He explained that currently there was no specialist surgical clinic attending to patients with liver, bile duct and pancreatic problems, saying those patients were being handled at the general surgical clinic.
Dr Offei said some of the cases were often referred late but was hopeful that when a specialist clinic was set up, it would offer those patients shorter appointment times and prompt management.
He said he had put together a dedicated team of nurses, surgeons, anaesthetists, radiologists and gastroenterologist for the care of those patients.
He explained that a dedicated team was required because it was a specialised area of medicine that required a team to handle patients, equipment and consumables to ensure quality and safety of care for patients.
Dr Offei said it cost between GH¢10,000 and GH¢15,000 to perform one of such surgeries in Ghana, as against between $10,000 and $20,000 in some of the cheapest centres around the world.
The cost outside does not include flight and accommodation expenses for patients and accompanying relations.
He explained that because the unit had not been appropriately set up, patients had to purchase most of the items needed for their treatment outside the hospital.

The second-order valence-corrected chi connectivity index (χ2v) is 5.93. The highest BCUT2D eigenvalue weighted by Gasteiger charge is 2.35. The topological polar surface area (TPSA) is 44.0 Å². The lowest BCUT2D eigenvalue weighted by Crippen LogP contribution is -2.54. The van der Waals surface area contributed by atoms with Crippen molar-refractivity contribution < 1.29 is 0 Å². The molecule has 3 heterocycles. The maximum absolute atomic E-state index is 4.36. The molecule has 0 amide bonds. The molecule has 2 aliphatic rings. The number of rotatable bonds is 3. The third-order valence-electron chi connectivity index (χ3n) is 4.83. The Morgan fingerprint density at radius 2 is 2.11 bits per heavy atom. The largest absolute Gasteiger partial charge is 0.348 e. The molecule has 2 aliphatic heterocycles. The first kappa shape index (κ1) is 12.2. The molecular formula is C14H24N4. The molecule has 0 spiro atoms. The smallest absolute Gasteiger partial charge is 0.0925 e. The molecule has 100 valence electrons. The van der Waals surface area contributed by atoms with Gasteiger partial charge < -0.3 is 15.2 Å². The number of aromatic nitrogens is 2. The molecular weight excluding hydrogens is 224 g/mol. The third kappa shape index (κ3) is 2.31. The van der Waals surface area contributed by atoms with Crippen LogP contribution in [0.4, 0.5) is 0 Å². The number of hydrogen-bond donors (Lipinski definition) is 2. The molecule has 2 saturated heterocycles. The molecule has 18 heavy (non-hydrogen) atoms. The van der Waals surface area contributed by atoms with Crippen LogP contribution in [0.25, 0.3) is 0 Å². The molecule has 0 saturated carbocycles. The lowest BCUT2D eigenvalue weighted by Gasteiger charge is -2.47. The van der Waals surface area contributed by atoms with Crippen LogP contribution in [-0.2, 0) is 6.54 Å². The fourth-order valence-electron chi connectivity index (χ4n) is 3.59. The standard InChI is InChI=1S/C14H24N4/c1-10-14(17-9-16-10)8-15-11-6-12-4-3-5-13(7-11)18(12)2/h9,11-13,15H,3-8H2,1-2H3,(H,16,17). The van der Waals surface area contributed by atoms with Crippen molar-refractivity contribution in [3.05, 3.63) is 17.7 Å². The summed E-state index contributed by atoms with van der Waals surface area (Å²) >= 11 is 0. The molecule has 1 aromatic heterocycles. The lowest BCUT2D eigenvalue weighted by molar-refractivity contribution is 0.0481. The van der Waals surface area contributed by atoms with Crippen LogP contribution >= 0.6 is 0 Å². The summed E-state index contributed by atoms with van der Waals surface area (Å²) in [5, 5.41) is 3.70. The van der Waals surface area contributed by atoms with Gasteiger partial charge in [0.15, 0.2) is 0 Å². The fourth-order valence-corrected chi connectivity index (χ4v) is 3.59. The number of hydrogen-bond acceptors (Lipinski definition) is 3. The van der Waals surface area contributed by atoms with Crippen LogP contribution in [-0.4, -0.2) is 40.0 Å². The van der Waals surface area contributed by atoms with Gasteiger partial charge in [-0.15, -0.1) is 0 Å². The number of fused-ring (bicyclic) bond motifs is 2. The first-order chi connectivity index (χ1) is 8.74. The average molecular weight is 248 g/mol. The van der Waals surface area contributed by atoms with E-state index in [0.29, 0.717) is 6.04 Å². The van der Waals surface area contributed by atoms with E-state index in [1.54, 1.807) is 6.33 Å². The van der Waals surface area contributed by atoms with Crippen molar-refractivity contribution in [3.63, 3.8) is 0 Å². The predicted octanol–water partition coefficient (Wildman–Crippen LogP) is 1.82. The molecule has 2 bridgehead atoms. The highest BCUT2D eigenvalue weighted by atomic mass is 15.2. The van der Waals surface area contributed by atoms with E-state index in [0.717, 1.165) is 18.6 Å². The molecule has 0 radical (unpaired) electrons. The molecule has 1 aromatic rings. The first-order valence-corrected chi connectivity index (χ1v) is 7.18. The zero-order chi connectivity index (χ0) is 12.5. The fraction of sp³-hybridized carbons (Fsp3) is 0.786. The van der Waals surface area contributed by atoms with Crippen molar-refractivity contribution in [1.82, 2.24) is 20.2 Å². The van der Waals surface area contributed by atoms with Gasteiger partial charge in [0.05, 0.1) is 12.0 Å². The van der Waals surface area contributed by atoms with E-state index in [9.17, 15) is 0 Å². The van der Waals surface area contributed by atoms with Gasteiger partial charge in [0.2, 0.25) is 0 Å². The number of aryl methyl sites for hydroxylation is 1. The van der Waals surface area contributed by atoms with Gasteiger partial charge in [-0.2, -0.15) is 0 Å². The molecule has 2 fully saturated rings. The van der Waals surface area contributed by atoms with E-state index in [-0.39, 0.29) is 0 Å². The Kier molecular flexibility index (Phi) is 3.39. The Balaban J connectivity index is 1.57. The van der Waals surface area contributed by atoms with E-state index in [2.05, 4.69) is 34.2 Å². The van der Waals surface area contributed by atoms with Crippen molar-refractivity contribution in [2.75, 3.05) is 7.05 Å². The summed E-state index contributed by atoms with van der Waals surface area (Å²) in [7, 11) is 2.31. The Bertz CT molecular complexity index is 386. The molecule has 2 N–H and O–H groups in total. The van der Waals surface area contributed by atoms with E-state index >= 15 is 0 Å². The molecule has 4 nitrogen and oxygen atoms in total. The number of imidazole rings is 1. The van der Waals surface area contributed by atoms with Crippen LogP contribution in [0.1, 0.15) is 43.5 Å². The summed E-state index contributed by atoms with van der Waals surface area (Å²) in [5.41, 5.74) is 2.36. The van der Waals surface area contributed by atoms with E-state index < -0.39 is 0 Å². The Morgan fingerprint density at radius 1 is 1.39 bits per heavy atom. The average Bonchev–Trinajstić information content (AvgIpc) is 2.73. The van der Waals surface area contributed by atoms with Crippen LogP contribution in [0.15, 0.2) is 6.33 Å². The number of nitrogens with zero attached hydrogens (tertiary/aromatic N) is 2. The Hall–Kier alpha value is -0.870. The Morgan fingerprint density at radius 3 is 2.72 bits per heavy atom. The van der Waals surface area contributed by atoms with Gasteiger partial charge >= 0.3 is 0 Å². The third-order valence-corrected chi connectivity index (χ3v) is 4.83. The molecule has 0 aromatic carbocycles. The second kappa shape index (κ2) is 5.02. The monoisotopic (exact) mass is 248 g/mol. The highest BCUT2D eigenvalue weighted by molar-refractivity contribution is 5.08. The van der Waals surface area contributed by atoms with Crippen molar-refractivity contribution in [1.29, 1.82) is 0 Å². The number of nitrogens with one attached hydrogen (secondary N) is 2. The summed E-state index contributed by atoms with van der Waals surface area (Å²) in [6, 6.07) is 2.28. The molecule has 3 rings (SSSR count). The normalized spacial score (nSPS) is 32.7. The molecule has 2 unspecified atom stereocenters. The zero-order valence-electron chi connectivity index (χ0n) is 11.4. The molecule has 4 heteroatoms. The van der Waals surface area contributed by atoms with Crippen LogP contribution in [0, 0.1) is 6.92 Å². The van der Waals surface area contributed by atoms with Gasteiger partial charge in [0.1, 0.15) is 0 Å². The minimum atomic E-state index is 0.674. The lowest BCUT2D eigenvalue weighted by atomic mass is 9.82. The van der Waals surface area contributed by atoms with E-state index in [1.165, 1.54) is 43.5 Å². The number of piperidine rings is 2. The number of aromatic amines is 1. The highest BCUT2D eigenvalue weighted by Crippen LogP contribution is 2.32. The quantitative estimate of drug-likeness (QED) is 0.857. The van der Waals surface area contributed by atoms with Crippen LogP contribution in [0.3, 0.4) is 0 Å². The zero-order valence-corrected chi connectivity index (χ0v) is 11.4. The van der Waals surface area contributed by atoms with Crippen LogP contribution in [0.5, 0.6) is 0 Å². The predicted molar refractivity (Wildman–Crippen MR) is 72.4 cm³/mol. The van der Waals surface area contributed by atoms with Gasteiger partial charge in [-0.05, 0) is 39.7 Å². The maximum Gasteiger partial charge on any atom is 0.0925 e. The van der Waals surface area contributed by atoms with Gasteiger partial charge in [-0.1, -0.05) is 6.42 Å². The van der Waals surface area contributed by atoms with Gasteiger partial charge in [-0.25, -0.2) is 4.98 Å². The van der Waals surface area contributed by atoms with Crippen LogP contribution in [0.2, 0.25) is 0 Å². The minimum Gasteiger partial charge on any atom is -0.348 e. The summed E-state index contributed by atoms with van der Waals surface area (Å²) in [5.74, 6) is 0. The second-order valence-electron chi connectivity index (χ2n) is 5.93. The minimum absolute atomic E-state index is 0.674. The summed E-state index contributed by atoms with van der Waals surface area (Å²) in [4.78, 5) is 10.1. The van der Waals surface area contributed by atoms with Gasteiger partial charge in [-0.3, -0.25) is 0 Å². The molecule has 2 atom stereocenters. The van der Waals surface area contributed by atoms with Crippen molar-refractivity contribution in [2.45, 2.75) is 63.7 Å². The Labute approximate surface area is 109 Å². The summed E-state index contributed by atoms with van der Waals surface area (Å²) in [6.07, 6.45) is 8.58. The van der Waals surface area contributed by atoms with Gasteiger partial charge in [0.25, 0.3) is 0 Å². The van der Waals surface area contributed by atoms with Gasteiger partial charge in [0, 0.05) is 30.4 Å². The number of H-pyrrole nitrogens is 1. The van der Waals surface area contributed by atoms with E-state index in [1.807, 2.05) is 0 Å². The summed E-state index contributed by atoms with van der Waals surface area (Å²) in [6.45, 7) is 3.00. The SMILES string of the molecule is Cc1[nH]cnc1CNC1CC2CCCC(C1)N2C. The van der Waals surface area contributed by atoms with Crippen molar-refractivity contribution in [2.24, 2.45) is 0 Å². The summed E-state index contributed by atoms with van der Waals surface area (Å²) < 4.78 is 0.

But Dr Offei said if the hospital decided to set up the specialised unit and provide all needed inputs, the cost of the surgery would be cheaper for patients.
Currently, the team comprises Dr Asare K. Offei – hepatobiliary surgeon; Dr Fred Osei – consultant anaesthetist; Dr Samuel Essoun – consultant surgeon; Mr Prince Kwame Amponsah, Ms Regina Hayford, Ms Jemima Akwetey and Mr Kwaku Frimpong – peri-operative nurses.
Others are Mr Emmanuel Kumi Nyarko and Mr Stephen Narkotey – critical care nurses; Dr Andrea Appau – radiologist; Dr Benjamin Dabo Sarkodie – interventional radiologist; Dr Adwoa Agyei, Dr Kenneth Tachi and Dr Timothy Archeampong – gastroenterologists, and Mr Edward Tamekloe – administrative assistant.
The team is supported by dedicated residents and surgeons from the Department of Surgery.